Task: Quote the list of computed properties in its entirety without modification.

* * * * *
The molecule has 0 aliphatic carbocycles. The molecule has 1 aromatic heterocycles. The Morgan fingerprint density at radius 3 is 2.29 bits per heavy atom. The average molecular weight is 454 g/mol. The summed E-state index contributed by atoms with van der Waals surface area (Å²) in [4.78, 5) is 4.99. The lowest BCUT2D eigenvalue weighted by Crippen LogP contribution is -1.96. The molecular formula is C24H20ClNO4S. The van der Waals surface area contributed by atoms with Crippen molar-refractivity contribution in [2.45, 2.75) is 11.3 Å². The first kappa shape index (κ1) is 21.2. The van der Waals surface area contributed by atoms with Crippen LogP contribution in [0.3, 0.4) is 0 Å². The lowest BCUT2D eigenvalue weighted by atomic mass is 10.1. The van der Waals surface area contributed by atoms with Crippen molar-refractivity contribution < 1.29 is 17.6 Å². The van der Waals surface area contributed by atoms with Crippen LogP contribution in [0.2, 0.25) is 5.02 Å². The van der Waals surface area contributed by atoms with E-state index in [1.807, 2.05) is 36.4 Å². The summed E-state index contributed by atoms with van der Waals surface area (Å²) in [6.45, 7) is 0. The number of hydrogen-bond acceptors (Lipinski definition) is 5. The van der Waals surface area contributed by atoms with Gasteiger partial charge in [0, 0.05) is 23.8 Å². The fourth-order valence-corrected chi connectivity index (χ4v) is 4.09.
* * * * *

The molecule has 0 aliphatic carbocycles. The molecule has 1 aromatic heterocycles. The Morgan fingerprint density at radius 3 is 2.29 bits per heavy atom. The average molecular weight is 454 g/mol. The summed E-state index contributed by atoms with van der Waals surface area (Å²) in [4.78, 5) is 4.99. The lowest BCUT2D eigenvalue weighted by Crippen LogP contribution is -1.96. The molecular formula is C24H20ClNO4S. The van der Waals surface area contributed by atoms with Crippen molar-refractivity contribution in [2.45, 2.75) is 11.3 Å². The first kappa shape index (κ1) is 21.2. The van der Waals surface area contributed by atoms with Crippen LogP contribution in [0.3, 0.4) is 0 Å². The lowest BCUT2D eigenvalue weighted by atomic mass is 10.1. The van der Waals surface area contributed by atoms with Crippen molar-refractivity contribution < 1.29 is 17.6 Å². The van der Waals surface area contributed by atoms with Crippen LogP contribution in [0.2, 0.25) is 5.02 Å². The van der Waals surface area contributed by atoms with E-state index in [1.807, 2.05) is 36.4 Å². The summed E-state index contributed by atoms with van der Waals surface area (Å²) in [6.45, 7) is 0. The number of hydrogen-bond acceptors (Lipinski definition) is 5. The van der Waals surface area contributed by atoms with Gasteiger partial charge in [0, 0.05) is 23.8 Å². The fourth-order valence-corrected chi connectivity index (χ4v) is 4.09.